Global inflation may be cooling, but it’s not cold
From a global perspective, important price measures are signaling that inflationary pressures have moderated over the past few months. First, in 28 OECD countries, the latest (December 2022) inflation rate has slowed to +9.4% year over year after hitting a high of +10.9% in October. Second, the Baltic Dry Index, calculated by the Baltic Exchange in London UK, after reaching a peak of 5,500 in late 2021, has gradually trended lower in the wake of a steady easing of the supply chain shortages which developed post-Covid-19. Currently, the Baltic Dry Index, which is a measure that reflects global demand for commodities and raw materials, stands at just 538, its lowest value since May 2020.
Inflation in Canada and U.S. in sync
Focussing on consumer prices in North America, as the chart illustrates, headline inflation in Canada tends to track the United States with a variable lag. In the late 1970s, the lag appeared to lengthen to six months. However, more recently, i.e., since 2010, the price series have been virtually coincident.
After an extended hiatus, the impact of a post-pandemic rise in commodity prices, led by oil, caused headline inflation to hit 38-year highs of +9.1% in the U.S. and +8.2% in Canada, in June, 2022. Given that inflation in both countries has risen by about the same amount, it is not surprising that the U.S. Federal Reserve Board and the Bank of Canada have lifted their policy interest rates in tandem by 4.2 percentage points in attempts to return inflation to its +2% target. They’ve been trying to keep price expectations well anchored by cooling consumer demand and reining in the growth of total employment.
In US, interest rates have slowed housing more; other sectors, less
Tightening monetary policy to put the brakes on growth and cool inflation is turning out to be easier said than done on both sides of the border. In the U.S., following a sharp retreat in home sales and housing starts over the previous year, the Census Bureau’s Index of Economic Activity ticked up to a six-month high in January, while total employment increased by a solid +517,000 jobs.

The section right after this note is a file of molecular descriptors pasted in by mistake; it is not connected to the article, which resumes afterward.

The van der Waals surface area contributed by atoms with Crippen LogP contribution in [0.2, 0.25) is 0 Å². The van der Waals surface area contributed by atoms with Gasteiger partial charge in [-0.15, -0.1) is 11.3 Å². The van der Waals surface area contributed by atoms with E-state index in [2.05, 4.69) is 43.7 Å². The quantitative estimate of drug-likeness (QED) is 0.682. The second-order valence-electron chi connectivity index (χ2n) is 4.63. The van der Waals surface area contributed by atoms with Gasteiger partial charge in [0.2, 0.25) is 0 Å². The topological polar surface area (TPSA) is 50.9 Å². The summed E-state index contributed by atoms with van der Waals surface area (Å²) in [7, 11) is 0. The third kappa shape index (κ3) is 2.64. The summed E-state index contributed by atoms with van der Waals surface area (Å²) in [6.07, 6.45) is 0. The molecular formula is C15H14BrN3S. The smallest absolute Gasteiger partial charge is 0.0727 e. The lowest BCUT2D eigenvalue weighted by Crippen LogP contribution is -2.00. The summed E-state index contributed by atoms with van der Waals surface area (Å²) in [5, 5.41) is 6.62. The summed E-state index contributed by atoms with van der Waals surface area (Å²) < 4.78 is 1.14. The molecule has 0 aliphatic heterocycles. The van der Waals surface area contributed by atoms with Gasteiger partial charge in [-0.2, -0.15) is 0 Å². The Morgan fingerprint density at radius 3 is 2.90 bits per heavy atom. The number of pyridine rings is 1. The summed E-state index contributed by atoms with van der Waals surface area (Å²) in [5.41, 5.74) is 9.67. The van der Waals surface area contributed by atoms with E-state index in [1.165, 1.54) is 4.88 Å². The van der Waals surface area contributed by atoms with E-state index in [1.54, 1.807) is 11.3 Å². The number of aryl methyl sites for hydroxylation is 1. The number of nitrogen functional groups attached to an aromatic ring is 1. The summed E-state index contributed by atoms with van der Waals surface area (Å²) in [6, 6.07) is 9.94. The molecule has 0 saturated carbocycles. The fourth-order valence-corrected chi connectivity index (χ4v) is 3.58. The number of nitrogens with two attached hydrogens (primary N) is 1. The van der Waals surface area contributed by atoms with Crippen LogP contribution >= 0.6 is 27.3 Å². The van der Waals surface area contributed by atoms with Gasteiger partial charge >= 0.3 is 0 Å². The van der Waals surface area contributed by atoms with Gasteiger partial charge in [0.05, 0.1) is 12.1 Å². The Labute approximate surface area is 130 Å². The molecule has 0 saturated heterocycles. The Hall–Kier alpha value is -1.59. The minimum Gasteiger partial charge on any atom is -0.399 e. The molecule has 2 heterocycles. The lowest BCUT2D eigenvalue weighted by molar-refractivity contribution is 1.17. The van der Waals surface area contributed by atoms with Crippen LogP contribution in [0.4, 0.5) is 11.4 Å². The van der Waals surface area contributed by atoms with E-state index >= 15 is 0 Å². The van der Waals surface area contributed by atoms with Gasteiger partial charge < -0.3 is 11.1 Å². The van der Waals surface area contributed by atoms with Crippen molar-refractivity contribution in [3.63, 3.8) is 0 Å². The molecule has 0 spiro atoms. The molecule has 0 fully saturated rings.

After retreating to a recession-signaling 48.4% in December the ISM Services Purchasing Managers Index rebounded to 55.2% in January. In addition, the Job Openings and Labor Turnover Survey (JOLTS) report says that the number of open positions rose by +5.5% in December following back-to-back declines in October and November. Consistent with the uptick in the JOLTs and the ISM Services PMI, the Personal Consumption Expenditures (PCE) price index, the Federal Reserves Board’s preferred inflation gauge, ticked higher in January after trending lower for six consecutive months.
Bank of Canada sees excess demand
Nor is the Canadian economy slowing down as quickly as the Bank of Canada wants. Over the past six months, the economy has added +301,000 jobs, just slightly more than the +296,000 it added during the same period twelve months prior. Consistent with this strong jobs growth, the Royal Bank reports, in its Consumer Spending Tracker, that shoppers’ purchases are “holding up” and “higher debt servicing costs and lower real wages have yet to induce a pullback in discretionary spending”.
Regarding inflation, the governor of the Bank of Canada, Tiff Macklem, recently stated in his remarks to the House of Commons Standing Committee on Finance that “inflation in Canada has eased but remains high” and, as the job numbers indicate, the Canadian economy “remains overheated and clearly in excess demand”. The Governor acknowledged that interest rates take time to work through the economy.
Sustained growth + sticky inflation = higher interest rates
Given the persistent strength of employment, the lingering pattern of above-target inflation in both countries, and recent comments by the Chairman of the Federal Reserve and the Governor of the Bank of Canada, we expect monetary authorities to maintain and probably increase pressure on their policy brakes into the second half of this year. This prospect heightens the risk of a further slowing of residential construction on both sides of the border and increases the likelihood that overall growth will start to contract mid-way into 2023.
John Clinkard has over 35 years’ experience as an economist in international, national and regional research and analysis with leading financial institutions and media outlets in Canada.